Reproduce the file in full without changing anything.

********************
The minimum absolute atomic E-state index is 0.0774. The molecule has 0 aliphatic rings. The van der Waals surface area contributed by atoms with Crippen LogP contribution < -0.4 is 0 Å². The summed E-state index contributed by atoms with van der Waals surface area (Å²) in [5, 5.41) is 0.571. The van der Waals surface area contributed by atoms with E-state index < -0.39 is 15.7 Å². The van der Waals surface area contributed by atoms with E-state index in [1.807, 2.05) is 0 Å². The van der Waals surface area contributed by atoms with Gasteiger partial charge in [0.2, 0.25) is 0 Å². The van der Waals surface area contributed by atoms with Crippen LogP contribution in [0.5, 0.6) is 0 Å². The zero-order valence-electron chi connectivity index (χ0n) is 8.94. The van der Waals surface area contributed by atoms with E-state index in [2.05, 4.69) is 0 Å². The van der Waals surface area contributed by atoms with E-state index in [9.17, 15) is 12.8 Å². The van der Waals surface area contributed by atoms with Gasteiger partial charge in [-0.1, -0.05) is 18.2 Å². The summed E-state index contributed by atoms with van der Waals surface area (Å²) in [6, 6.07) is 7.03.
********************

The minimum absolute atomic E-state index is 0.0774. The molecule has 0 aliphatic rings. The van der Waals surface area contributed by atoms with Crippen LogP contribution < -0.4 is 0 Å². The summed E-state index contributed by atoms with van der Waals surface area (Å²) in [5, 5.41) is 0.571. The van der Waals surface area contributed by atoms with E-state index < -0.39 is 15.7 Å². The van der Waals surface area contributed by atoms with E-state index in [1.807, 2.05) is 0 Å². The van der Waals surface area contributed by atoms with Gasteiger partial charge in [0.2, 0.25) is 0 Å². The van der Waals surface area contributed by atoms with Crippen LogP contribution in [0.5, 0.6) is 0 Å². The zero-order valence-electron chi connectivity index (χ0n) is 8.94. The van der Waals surface area contributed by atoms with E-state index in [2.05, 4.69) is 0 Å². The van der Waals surface area contributed by atoms with E-state index in [9.17, 15) is 12.8 Å². The van der Waals surface area contributed by atoms with Gasteiger partial charge in [-0.1, -0.05) is 18.2 Å². The summed E-state index contributed by atoms with van der Waals surface area (Å²) in [6, 6.07) is 7.03.